Chapter 21, Article III of the 1901 City Charter laid down the requirements for the prison inmate and his staff to serve in the prison of the four courts. The head jailer must be a US citizen. He was appointed by the mayor and approved by the city council and received $ 1,500 a year. The jailer would appoint a deputy who paid $ 1,000; an employee who paid $ 600; a chef who paid $ 600; an assistant cook who paid $ 480; and two second assistant cooks who paid $ 360 each. There were 24 guards, three of whom were supposed to be women, paying $ 720 each. All employees were paid monthly and it appears that the women were paid the same as the men. Children under the age of 15 were not held in prison.
Thirty years later, as the city of St. Louis expanded rapidly again, the four dishes were out of date. The mansard roofs were leaking and out of date according to the new architectural trends of the 20th century. By 1907, Isaac Taylor was tasked with building a new municipal court, which opened in 1910 and had a matching modern prison in the background. Again, prisoner placement followed the latest trends in American thought captured by the City Beautiful Movement. The central core of St. Louis underwent an urban renewal in the early 20th century, and the aging private homes and businesses built around the Civil War were demolished to make way for a new civic forum. The prison with its courthouse in front of this public space was part of the new image that the city wanted to project.
The St. Louis Engineers’ Club wrote a glowing review of the new prison behind Isaac Taylor’s courts in 1920. It was built between 1913 and 1914 for $ 300,000 and was encased in Bedford limestone to make it aesthetically pleasing. In the eyes of the article, it looked like a hospital or an office building, not a prison. The main entrance was on the 14th and the building was six stories. In the original construction, the fifth and sixth floors were not completed. The services such as the kitchen were in the basement and the administrative offices were on the first floor. The cells were then on the second to fourth floors. The walls of the cells were made of steel plates covered with poured concrete – Taylor had argued that this would be more hygienic than bare steel. There was a shower room for every twelve cells. The women were held on the incomplete fifth floor, with the women in the east wing being segregated by race. White men were held on the second and third floors so that two men were put in a cell as planned, and three black men were pushed into a cell on the fourth floor. This prison would have been in operation the longest – and likely hold the record – until 2002, when the new prison opened across from City Hall on Tucker Boulevard.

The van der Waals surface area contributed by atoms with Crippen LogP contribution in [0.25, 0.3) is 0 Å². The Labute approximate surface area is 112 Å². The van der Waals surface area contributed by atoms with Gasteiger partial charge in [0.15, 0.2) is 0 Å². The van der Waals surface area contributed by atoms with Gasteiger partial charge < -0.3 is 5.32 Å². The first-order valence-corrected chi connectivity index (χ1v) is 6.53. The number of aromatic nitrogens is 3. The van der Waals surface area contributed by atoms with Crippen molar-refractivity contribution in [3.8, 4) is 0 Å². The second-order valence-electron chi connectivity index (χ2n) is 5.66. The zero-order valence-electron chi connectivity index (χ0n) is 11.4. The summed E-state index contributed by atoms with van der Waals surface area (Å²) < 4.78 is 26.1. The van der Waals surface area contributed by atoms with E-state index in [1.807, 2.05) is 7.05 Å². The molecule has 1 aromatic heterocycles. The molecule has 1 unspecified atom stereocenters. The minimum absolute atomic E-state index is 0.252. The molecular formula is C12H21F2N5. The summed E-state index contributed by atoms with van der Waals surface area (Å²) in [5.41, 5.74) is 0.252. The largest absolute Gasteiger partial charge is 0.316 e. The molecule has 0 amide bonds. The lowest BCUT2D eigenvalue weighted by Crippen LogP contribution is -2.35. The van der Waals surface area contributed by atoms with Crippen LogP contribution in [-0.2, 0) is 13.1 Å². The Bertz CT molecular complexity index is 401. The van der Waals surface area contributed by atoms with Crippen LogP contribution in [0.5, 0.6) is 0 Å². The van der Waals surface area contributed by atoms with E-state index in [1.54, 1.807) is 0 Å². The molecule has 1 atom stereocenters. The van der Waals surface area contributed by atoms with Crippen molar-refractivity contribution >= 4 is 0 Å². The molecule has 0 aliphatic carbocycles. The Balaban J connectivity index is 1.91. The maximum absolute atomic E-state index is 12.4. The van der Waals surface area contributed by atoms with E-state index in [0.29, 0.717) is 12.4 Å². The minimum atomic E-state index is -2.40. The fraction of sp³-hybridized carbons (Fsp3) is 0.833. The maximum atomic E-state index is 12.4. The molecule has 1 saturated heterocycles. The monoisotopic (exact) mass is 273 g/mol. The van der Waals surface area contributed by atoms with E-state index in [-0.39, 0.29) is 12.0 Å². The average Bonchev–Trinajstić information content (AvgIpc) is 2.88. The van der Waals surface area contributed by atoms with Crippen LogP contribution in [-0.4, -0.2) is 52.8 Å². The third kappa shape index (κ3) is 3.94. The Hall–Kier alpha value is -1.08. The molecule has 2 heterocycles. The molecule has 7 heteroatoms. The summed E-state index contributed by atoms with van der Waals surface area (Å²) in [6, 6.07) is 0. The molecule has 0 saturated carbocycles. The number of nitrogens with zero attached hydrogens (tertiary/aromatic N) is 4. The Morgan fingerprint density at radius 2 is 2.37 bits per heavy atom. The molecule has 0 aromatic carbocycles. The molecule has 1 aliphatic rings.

Perhaps that has been the trend all along for the past 200 years in St. Louis and America as a whole. In order to break away from the medieval justice they left behind in Europe, American judicial reformers desperately wanted to reform the one place no one wants to think about, a place where people remain locked up against their will. They have tried again and again to wrap these structures in beautiful architecture and hide the real purpose of the building. Oh, it looks like a French hotel, hospital, or office building. Look at the big windows! But at the end of the day a prison is a prison.